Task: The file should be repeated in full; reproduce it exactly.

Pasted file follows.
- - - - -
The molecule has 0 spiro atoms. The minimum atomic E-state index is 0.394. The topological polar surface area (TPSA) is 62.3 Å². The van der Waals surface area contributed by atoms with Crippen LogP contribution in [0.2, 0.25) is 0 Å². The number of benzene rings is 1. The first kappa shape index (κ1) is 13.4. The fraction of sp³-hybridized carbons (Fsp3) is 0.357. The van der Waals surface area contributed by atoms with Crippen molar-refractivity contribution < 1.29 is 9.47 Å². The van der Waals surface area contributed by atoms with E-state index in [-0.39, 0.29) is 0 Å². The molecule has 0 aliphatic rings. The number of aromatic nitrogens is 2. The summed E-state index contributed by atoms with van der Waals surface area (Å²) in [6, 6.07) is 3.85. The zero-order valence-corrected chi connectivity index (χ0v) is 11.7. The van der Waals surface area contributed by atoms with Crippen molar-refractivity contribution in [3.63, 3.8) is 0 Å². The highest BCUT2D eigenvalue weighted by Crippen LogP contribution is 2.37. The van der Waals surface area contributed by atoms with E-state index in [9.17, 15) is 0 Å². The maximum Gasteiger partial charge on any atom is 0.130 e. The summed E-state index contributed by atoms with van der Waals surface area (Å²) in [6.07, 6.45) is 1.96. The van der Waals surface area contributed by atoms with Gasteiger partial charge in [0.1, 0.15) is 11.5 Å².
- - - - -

The molecule has 0 spiro atoms. The minimum atomic E-state index is 0.394. The topological polar surface area (TPSA) is 62.3 Å². The van der Waals surface area contributed by atoms with Crippen LogP contribution in [0.2, 0.25) is 0 Å². The number of benzene rings is 1. The first kappa shape index (κ1) is 13.4. The fraction of sp³-hybridized carbons (Fsp3) is 0.357. The van der Waals surface area contributed by atoms with Crippen molar-refractivity contribution < 1.29 is 9.47 Å². The van der Waals surface area contributed by atoms with E-state index in [-0.39, 0.29) is 0 Å². The molecule has 0 aliphatic rings. The number of aromatic nitrogens is 2. The summed E-state index contributed by atoms with van der Waals surface area (Å²) in [6, 6.07) is 3.85. The zero-order valence-corrected chi connectivity index (χ0v) is 11.7. The van der Waals surface area contributed by atoms with Crippen molar-refractivity contribution in [3.63, 3.8) is 0 Å². The highest BCUT2D eigenvalue weighted by Crippen LogP contribution is 2.37. The van der Waals surface area contributed by atoms with E-state index in [9.17, 15) is 0 Å². The maximum Gasteiger partial charge on any atom is 0.130 e. The summed E-state index contributed by atoms with van der Waals surface area (Å²) in [6.07, 6.45) is 1.96. The van der Waals surface area contributed by atoms with Gasteiger partial charge in [0.1, 0.15) is 11.5 Å².